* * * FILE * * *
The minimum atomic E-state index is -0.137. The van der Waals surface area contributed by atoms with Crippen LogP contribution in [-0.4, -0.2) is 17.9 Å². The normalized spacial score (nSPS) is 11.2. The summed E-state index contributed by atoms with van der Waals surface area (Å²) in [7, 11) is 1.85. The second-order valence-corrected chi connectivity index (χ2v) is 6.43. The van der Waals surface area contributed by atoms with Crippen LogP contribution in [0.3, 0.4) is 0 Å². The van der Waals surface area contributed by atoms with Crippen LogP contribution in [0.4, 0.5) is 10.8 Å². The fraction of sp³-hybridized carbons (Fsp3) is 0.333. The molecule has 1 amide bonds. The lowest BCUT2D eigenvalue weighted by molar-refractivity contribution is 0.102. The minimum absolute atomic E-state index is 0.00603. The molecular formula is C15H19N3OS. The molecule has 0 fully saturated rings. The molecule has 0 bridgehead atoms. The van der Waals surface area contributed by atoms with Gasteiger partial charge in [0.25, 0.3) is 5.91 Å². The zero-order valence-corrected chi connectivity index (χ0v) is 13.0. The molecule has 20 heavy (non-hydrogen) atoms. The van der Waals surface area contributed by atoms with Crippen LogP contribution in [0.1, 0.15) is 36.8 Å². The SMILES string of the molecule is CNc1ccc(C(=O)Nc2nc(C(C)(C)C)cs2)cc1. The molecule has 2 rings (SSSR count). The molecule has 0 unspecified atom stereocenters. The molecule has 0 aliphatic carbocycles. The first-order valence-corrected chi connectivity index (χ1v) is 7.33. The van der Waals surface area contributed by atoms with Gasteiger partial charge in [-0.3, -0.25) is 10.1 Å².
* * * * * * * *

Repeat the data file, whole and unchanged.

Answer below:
The minimum atomic E-state index is -0.137. The van der Waals surface area contributed by atoms with Crippen LogP contribution in [-0.4, -0.2) is 17.9 Å². The normalized spacial score (nSPS) is 11.2. The summed E-state index contributed by atoms with van der Waals surface area (Å²) in [7, 11) is 1.85. The second-order valence-corrected chi connectivity index (χ2v) is 6.43. The van der Waals surface area contributed by atoms with Crippen LogP contribution in [0.3, 0.4) is 0 Å². The van der Waals surface area contributed by atoms with Crippen LogP contribution in [0.4, 0.5) is 10.8 Å². The fraction of sp³-hybridized carbons (Fsp3) is 0.333. The molecule has 1 amide bonds. The lowest BCUT2D eigenvalue weighted by molar-refractivity contribution is 0.102. The minimum absolute atomic E-state index is 0.00603. The molecular formula is C15H19N3OS. The molecule has 0 fully saturated rings. The molecule has 0 bridgehead atoms. The van der Waals surface area contributed by atoms with Gasteiger partial charge in [0.25, 0.3) is 5.91 Å². The zero-order valence-corrected chi connectivity index (χ0v) is 13.0. The molecule has 20 heavy (non-hydrogen) atoms. The van der Waals surface area contributed by atoms with Crippen LogP contribution in [0.1, 0.15) is 36.8 Å². The SMILES string of the molecule is CNc1ccc(C(=O)Nc2nc(C(C)(C)C)cs2)cc1. The molecule has 2 rings (SSSR count). The molecule has 0 unspecified atom stereocenters. The molecule has 0 aliphatic carbocycles. The first-order valence-corrected chi connectivity index (χ1v) is 7.33. The van der Waals surface area contributed by atoms with Gasteiger partial charge in [-0.3, -0.25) is 10.1 Å².